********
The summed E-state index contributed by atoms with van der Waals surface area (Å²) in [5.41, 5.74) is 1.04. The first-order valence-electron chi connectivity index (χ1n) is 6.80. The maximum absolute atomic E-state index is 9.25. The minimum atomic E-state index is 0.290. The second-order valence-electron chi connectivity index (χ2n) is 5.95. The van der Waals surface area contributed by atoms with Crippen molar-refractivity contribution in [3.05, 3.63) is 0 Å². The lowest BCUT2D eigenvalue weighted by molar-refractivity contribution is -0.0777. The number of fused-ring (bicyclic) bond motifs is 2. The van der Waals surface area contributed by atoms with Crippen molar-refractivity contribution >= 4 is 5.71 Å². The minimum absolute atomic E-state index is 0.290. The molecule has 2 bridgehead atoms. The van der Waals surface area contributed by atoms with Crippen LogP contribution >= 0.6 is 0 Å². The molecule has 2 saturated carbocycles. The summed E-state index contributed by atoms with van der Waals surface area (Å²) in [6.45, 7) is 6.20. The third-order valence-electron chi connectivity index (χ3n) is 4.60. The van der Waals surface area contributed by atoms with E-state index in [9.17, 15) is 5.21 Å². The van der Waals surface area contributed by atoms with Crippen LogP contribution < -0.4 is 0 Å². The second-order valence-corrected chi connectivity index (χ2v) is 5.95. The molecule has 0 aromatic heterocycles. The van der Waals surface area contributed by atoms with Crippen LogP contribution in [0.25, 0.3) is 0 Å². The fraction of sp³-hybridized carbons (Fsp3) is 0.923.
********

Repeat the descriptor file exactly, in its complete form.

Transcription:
The summed E-state index contributed by atoms with van der Waals surface area (Å²) in [5.41, 5.74) is 1.04. The first-order valence-electron chi connectivity index (χ1n) is 6.80. The maximum absolute atomic E-state index is 9.25. The minimum atomic E-state index is 0.290. The second-order valence-electron chi connectivity index (χ2n) is 5.95. The van der Waals surface area contributed by atoms with Crippen molar-refractivity contribution in [3.05, 3.63) is 0 Å². The lowest BCUT2D eigenvalue weighted by molar-refractivity contribution is -0.0777. The number of fused-ring (bicyclic) bond motifs is 2. The van der Waals surface area contributed by atoms with Crippen molar-refractivity contribution >= 4 is 5.71 Å². The minimum absolute atomic E-state index is 0.290. The molecule has 2 bridgehead atoms. The van der Waals surface area contributed by atoms with Crippen LogP contribution >= 0.6 is 0 Å². The molecule has 2 saturated carbocycles. The summed E-state index contributed by atoms with van der Waals surface area (Å²) in [6.45, 7) is 6.20. The third-order valence-electron chi connectivity index (χ3n) is 4.60. The van der Waals surface area contributed by atoms with E-state index in [9.17, 15) is 5.21 Å². The van der Waals surface area contributed by atoms with Crippen LogP contribution < -0.4 is 0 Å². The second-order valence-corrected chi connectivity index (χ2v) is 5.95. The molecule has 0 aromatic heterocycles. The van der Waals surface area contributed by atoms with Crippen LogP contribution in [0.25, 0.3) is 0 Å². The fraction of sp³-hybridized carbons (Fsp3) is 0.923.